"If you end up with a videotape that shows abuse and no one was watching the cameras so they could intervene, you could end up with allegations of failure to intervene," she says. "But it can be demanding to have someone sit and monitor that feed 24 hours a day, so that's an important decision. Sometimes when the abuse happens, it is quick and the parents call for medical help immediately anyway, so monitoring is not always absolutely necessary."
At Children's National Medical Center, the use of CVS has not yet proven MSBP in any suspected cases, but Hilliard points out that many other facilities have been successful in saving children from continued abuse by secretly videotaping. In the cases in which her facility has used CVS, she says the abuse could not be proven because the camera did not cover all angles of the room; thus, the abuse still could be hidden. In MSBP, the parent often hides the abuse by holding the child tightly or blocking others' view with his or her own body.
"The lesson we learned was that the equipment is a key element to making this work," Hilliard says. "You've got to have enough cameras to cover all parts of that room from different angles so you can see what happens everywhere. That might mean six or seven pinhole cameras hidden in the room."
For the cases at Children's National Medical Center, Hilliard authorized the security department to install a secret camera in the patient's room. Hilliard notes that some pediatric facilities have constructed special inpatient rooms that are equipped with multiple cameras, all hidden and unknown to patients and family. When MSBP is suspected, the patient is transferred to that room under some pretense. Hilliard says that is a good solution if you have the capital for constructing such a room. She notes that the cost of such a room can vary greatly depending on whether you need to construct a room from scratch to accommodate the equipment or can retrofit an existing room. Even in the best case, in which you retrofit a room using the labor of your own security and facilities staff, setting up a CVS surveillance room probably will cost several thousand dollars for the necessary equipment.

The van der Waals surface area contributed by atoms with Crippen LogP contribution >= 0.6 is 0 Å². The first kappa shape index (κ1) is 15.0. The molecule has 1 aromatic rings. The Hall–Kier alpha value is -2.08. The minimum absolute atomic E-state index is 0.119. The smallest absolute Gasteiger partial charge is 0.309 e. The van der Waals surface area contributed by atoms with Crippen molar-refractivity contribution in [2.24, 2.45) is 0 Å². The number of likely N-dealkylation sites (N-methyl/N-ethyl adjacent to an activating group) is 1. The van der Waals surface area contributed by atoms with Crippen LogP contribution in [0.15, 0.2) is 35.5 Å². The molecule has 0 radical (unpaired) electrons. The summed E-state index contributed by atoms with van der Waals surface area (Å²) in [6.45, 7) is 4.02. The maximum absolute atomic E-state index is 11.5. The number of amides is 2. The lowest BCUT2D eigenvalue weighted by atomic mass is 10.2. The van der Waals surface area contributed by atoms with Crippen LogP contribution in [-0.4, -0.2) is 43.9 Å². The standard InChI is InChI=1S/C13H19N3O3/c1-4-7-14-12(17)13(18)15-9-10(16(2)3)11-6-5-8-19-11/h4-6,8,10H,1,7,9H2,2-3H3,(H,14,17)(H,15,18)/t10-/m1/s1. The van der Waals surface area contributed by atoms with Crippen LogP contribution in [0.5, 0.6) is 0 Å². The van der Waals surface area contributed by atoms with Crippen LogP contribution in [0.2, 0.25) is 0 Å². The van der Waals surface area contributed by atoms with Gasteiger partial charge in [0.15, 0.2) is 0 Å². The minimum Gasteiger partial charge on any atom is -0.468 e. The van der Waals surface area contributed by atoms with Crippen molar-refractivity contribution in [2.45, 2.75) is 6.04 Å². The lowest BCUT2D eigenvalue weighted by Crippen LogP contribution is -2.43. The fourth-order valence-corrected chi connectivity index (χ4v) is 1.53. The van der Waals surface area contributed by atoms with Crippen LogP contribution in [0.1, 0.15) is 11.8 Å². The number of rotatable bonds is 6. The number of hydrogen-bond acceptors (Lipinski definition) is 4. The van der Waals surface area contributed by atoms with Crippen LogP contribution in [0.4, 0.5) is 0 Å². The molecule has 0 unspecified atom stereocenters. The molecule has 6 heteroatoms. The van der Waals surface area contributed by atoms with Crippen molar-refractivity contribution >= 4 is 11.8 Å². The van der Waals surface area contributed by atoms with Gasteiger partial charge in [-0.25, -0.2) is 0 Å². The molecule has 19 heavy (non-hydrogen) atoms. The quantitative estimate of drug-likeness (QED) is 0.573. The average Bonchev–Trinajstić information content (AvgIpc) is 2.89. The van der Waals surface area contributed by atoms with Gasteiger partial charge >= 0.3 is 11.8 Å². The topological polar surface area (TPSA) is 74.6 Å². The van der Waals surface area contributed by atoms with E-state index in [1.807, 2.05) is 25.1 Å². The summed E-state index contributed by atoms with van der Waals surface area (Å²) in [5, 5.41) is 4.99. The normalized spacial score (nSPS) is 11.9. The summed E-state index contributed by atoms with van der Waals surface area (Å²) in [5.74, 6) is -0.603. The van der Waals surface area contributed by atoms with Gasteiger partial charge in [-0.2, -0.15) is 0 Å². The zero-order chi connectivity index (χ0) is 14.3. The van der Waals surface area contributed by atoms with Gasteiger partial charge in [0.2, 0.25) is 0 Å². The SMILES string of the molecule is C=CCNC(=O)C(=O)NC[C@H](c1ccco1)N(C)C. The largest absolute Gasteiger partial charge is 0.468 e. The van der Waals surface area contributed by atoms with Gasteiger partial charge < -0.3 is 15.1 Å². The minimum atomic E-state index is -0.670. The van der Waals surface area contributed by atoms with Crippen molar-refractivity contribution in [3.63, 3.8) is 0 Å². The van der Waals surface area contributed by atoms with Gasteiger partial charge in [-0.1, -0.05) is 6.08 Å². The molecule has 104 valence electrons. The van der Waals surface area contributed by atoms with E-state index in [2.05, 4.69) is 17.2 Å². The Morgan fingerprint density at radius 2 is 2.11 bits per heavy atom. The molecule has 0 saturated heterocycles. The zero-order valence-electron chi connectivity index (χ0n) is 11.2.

A good relationship with the local child protective services agency and the local police department also will prove helpful. You may need their support during and after the videotaping, especially if you find evidence of abuse. Hilliard suggests meeting with those representatives beforehand to discuss the best procedure for contacting them with suspicions, and to establish a rapport.
Surveillance policies needed
Patients and family members should be reminded in admission and consent forms "that they don't enjoy the same privacy in a hospital setting that they might at home, that there are times when the diagnostic process might involve videotaping," Hilliard says. Rogoff and Carter agree that risk managers should develop policies about video surveillance.